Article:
Catherine DoyleCatherine Doyle was born in the West of Ireland in 1990. She holds a BA in Psychology and an MA in English. As a child she was an annoying smarty-pants with an overactive imagination. She feels lucky to have now found a healthy outlet for her tendency to make up stories. Her debut YA novel, VENDETTA, is the first in a trilogy. The novel takes place in modern-day Chicago, where Catherine’s mother grew up.

A Small Madness Review

A Small Madness by Dianne Touchell

A Small Madness

Publication date: January 28th 2015

Publisher: Allen & Unwin

Number of pages: 240

Series: N/A

Genre: YA Realistic Fiction

Source: Received in exchange for review (thank you so much Allen & Unwin!!). This is my honest opinion.

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Goodreads synopsis:

Rose didn’t tell anyone about it. She wondered if it showed. She looked at herself in the mirror and turned this way and then that way. She stood as close to the mirror as she could, leaning over the bathroom basin, looking into her own eyes until they disappeared behind the fog of her breath. Looking for something. Some evidence that she was different now. Something had shifted inside her, a gear being ratcheted over a clunky cog, gaining torque, starting her up. But it didn’t show. How could all of these feelings not show? She was a woman now but it didn’t show and she couldn’t tell anyone.

A devastating, compelling novel that will get everyone talking, from the author of Creepy and Maud.

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Review:

My head hurts so badly right now. It’s expected since it was ONLY TWISTED TO EPIC PROPORTIONS.

There just aren’t words for what this book made me go through. Thank goodness for that, actually.

A Small Madness tells the story of a girl named Rose. I will warn you, that if you are really uncomfortable with the topic of teen pregnancy or particularly, sex, in books then I’m telling you now that you will not be comfortable with this book. This is a raw, gritty portrayal of teen pregnancy and the author doesn’t gloss over anything.

But that’s one of the reasons why this book really touched me.

We see how the way that the main character, Rose, is forced to deal with her pregnancy and how it transforms her. The things she does. I can’t even. It’s so heartbreaking and really does bring up themes that really aren’t dealt with enough in YA.

There are many reasons which drew me to this book. The initial being the both the topic and the writing style. I’ve never read anything before on teen pregnancy and I was pretty curious. Also, from the synopsis I could tell I would like the writing style (I love books written with that kind of detached but yet very intimate and descriptive style). I also love reading books by Aussie authors and the cover is stunning. And totally suits the tone and mood of the book. And this is weird, but it actually feels really nice.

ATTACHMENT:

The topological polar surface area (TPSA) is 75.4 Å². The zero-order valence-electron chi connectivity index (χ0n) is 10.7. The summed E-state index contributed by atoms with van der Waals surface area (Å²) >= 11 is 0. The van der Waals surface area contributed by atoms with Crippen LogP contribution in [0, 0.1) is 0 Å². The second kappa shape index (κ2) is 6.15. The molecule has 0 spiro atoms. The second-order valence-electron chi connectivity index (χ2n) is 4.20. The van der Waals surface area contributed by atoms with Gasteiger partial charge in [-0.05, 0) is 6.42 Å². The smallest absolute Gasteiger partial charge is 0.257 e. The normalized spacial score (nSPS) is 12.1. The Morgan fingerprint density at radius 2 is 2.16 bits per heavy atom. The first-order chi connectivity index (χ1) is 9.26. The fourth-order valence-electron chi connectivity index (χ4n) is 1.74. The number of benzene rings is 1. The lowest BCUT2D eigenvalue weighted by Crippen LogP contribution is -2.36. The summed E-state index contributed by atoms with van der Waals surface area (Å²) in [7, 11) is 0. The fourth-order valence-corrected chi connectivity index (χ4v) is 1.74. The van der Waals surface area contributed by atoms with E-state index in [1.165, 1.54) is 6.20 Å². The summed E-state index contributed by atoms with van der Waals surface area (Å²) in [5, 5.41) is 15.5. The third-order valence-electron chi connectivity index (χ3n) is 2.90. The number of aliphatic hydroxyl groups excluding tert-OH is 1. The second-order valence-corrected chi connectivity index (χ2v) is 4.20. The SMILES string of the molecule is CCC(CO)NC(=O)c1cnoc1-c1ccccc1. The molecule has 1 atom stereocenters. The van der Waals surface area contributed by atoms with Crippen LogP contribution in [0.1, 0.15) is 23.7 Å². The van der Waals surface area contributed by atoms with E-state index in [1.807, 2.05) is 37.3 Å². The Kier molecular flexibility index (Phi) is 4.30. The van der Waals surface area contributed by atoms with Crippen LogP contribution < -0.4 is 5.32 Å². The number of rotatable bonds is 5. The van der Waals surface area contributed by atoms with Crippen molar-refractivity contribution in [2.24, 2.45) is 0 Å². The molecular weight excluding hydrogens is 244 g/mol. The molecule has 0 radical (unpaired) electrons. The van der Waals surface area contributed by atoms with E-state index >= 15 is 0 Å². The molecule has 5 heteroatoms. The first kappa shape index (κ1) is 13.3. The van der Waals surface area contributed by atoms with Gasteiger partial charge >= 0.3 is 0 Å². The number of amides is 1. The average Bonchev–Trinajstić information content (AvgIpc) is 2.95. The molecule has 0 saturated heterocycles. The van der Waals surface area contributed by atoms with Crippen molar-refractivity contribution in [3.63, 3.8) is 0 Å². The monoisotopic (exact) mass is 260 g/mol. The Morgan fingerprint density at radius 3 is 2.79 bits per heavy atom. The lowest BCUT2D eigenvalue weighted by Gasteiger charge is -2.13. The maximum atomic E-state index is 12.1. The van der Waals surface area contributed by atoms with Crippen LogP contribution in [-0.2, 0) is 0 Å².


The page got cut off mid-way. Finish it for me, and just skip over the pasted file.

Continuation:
So when I completely (unexpectedly) got this in the mail for review I completely freaked. And I may have ditched the book I was reading in favour of A Small Madness. I know. Terrible. I had just really, really looking forward to reading this ever since I first heard about this, ok? So I sat down and read, starting it late on a school night (with not much time left after homework before I actually had to go to bed) and finishing it within half an hour the next morning. I was just so, so into the story and needed to know what was going to happen.

I also read with my mouth gaping open for a short while. True story.

I just had this feeling of complete and total dread as to what was going to happen (which was thanks to the author’s brilliant writing) and knew that I wasn’t going to be completely with it until I knew what was going to happen to the characters.

Although I was not a fan of the ending. It was a little too open for my liking. I just think that while open endings can work, in realistic fiction it is particularly important to wrap-up the story and preferably provide closure.

If all Dianne Touchell’s books are like this, then I really need to look into reading them.

4/5 comets
Meteor shower. A great show.

Add A Small Madness to Goodreads

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Goodreads author bio:

Dianne TouchellDianne Touchell is a middle child who feared Santa Claus, the Easter Bunny, the Tooth Fairy — and any other stranger who threatened to break into the house at night.

She has worked, amongst other things, as a nightclub singer, a fish and chip shop counter girl (not with Pauline Hanson) and a bookseller. Dianne would rather talk to her dog than answer the phone.